James Montgomery Boice, President, Alliance of Confessing Evangelicals, Series Editor, Today’s Issues.

One Solus Christus in the Scriptures

The Bible is certainly not equivocal or unclear when it speaks about what the Reformation later called solus Christus.

Think, for example, of the angelic announcement concerning the nature of Mary’s Son: "She will give birth to a Son; and you are to give him the name Jesus, because he will save his people from their sins" - Matt. 1:21. Or the familiar words of Jesus himself: "I am the way and the truth and the life. No one comes to the Father except through me" - John 14:6. Or Peter’s famous words: "Salvation is found in no one else, for there is no other name under heaven given to men by which we must be saved" - Acts 4:12. Nor was Paul equivocating when he wrote, "For there is one God and one mediator between God and men, the man Christ Jesus" - 1 Tim. 2:5.

Such examples could easily be multiplied from the text of the New Testament because Christianity was exclusive from its inception. It taught that Jesus Christ alone, Jesus Christ and no other, saves sinners.

The Bible Is About Christ

Dr. Mortimer Adler taught at the University of Chicago years ago. He regularly gave an examination to his class on "The Great Books of the Western World," books that in those days comprised the whole reading list for one’s undergraduate degree at the University of Chicago. On one occasion Dr. Adler turned to one of his brightest students and casually asked her to summarize the book for the class. She had just gotten a high A on her examination on that book, but she replied, "I have no idea what it was about, Dr. Adler." Adler instantly realized that in giving his students the equivalent of today’s "Scan Tron" examinations, he had controlled how they read the book, but he had not taught it to them. His students could get 100 percent on an examination, yet not understand what the book was about! He said he changed his whole approach to teaching that afternoon. From that time on Dr. Adler had his students read a book primarily to learn what the book was about.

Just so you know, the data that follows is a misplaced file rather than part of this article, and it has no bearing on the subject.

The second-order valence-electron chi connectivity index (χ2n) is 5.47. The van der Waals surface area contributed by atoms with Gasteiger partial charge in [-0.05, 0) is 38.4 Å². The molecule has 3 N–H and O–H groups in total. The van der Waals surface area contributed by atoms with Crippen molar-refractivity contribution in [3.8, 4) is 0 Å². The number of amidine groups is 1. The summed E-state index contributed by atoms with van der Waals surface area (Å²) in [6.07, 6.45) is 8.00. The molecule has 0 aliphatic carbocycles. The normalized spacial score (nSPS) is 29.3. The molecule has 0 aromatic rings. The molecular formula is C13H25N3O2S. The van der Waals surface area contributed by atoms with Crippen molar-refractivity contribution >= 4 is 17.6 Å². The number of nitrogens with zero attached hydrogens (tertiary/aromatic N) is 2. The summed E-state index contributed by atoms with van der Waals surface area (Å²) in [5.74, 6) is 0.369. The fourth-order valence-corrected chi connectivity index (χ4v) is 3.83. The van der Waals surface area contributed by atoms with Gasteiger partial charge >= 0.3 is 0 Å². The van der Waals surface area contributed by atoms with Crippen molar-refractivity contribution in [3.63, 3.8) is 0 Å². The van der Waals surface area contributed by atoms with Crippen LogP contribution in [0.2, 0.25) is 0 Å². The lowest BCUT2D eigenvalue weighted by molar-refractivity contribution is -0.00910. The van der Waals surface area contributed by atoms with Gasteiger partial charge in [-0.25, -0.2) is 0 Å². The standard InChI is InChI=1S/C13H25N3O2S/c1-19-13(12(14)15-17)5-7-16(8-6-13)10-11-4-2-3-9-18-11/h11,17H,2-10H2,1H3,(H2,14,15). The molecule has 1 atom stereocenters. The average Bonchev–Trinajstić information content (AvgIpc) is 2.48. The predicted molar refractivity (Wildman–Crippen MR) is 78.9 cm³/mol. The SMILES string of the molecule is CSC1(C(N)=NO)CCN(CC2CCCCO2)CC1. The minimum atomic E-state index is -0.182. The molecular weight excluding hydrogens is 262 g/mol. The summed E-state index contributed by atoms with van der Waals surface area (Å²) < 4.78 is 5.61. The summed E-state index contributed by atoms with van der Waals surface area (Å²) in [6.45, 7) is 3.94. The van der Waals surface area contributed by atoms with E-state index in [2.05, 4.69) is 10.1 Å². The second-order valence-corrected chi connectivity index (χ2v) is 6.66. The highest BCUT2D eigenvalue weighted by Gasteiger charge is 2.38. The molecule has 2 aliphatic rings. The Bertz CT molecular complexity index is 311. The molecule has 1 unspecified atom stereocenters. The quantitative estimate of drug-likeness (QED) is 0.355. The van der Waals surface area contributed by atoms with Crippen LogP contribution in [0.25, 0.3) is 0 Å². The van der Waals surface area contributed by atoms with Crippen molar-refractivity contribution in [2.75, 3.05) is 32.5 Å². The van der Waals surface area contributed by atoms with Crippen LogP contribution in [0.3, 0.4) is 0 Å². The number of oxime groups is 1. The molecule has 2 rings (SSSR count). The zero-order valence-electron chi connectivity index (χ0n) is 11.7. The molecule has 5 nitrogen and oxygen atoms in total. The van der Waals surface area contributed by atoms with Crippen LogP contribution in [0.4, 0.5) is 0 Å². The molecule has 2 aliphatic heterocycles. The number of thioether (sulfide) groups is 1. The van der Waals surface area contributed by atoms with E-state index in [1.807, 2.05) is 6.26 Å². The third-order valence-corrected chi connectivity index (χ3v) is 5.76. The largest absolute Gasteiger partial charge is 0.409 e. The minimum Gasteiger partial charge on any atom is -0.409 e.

1. The testimony of Luther. What is the Bible about? It is about Jesus Christ. Martin Luther, the great Reformer, said that Jesus Christ is the "center and circumference of the Bible," meaning that its fundamental content is Jesus Christ—who he is and what he did for us in his death and resurrection. To miss him as the center and key to Scripture is to remain in darkness and ignorance.

This is the judgment and punishment which God permits to come upon those who do not see this light, that is, do not accept and believe God’s Word concerning Christ, and then go about steeped in utter darkness and blindness and no longer know anything whatever of matters divine. They now understand no article of Christian teaching: what sin is, what man’s ability is, how one gets rid of sin and becomes righteous, what Law or Gospel is, what faith is, what good works are, what the Christian estates are. And since they do not know Christ, they cannot really know and see a Christian, but must condemn and persecute the true church and Christians, who teach the Word of Christ.